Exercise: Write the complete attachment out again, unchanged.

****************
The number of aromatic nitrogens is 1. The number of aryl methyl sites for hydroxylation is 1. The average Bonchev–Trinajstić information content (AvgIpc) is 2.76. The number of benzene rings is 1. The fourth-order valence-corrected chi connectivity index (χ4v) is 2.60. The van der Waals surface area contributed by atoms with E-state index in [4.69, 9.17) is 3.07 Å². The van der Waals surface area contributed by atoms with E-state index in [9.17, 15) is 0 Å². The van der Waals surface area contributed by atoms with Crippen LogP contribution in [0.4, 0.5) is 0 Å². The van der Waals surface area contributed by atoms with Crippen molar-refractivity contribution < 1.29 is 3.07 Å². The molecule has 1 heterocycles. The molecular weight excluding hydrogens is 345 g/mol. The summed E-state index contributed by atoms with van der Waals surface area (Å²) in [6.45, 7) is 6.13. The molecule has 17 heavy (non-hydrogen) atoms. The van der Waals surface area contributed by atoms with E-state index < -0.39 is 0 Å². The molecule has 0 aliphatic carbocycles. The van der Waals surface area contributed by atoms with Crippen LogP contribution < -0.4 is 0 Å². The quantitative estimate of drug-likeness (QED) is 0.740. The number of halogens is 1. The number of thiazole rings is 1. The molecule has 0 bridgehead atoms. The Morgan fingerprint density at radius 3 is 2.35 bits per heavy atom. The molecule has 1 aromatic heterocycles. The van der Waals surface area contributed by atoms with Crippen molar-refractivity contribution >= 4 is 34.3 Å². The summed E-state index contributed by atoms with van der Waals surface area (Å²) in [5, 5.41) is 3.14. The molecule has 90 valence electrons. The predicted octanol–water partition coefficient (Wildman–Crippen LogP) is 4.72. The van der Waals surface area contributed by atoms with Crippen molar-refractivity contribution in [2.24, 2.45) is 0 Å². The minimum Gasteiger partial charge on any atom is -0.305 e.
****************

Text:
The number of aromatic nitrogens is 1. The number of aryl methyl sites for hydroxylation is 1. The average Bonchev–Trinajstić information content (AvgIpc) is 2.76. The number of benzene rings is 1. The fourth-order valence-corrected chi connectivity index (χ4v) is 2.60. The van der Waals surface area contributed by atoms with E-state index in [4.69, 9.17) is 3.07 Å². The van der Waals surface area contributed by atoms with E-state index in [9.17, 15) is 0 Å². The van der Waals surface area contributed by atoms with Crippen LogP contribution in [0.4, 0.5) is 0 Å². The van der Waals surface area contributed by atoms with Crippen molar-refractivity contribution < 1.29 is 3.07 Å². The molecule has 1 heterocycles. The molecular weight excluding hydrogens is 345 g/mol. The summed E-state index contributed by atoms with van der Waals surface area (Å²) in [6.45, 7) is 6.13. The molecule has 17 heavy (non-hydrogen) atoms. The van der Waals surface area contributed by atoms with E-state index < -0.39 is 0 Å². The molecule has 0 aliphatic carbocycles. The van der Waals surface area contributed by atoms with Crippen LogP contribution < -0.4 is 0 Å². The quantitative estimate of drug-likeness (QED) is 0.740. The number of halogens is 1. The number of thiazole rings is 1. The molecule has 0 bridgehead atoms. The Morgan fingerprint density at radius 3 is 2.35 bits per heavy atom. The molecule has 1 aromatic heterocycles. The van der Waals surface area contributed by atoms with Crippen molar-refractivity contribution >= 4 is 34.3 Å². The summed E-state index contributed by atoms with van der Waals surface area (Å²) in [5, 5.41) is 3.14. The molecule has 90 valence electrons. The predicted octanol–water partition coefficient (Wildman–Crippen LogP) is 4.72. The van der Waals surface area contributed by atoms with Crippen molar-refractivity contribution in [2.24, 2.45) is 0 Å². The minimum Gasteiger partial charge on any atom is -0.305 e.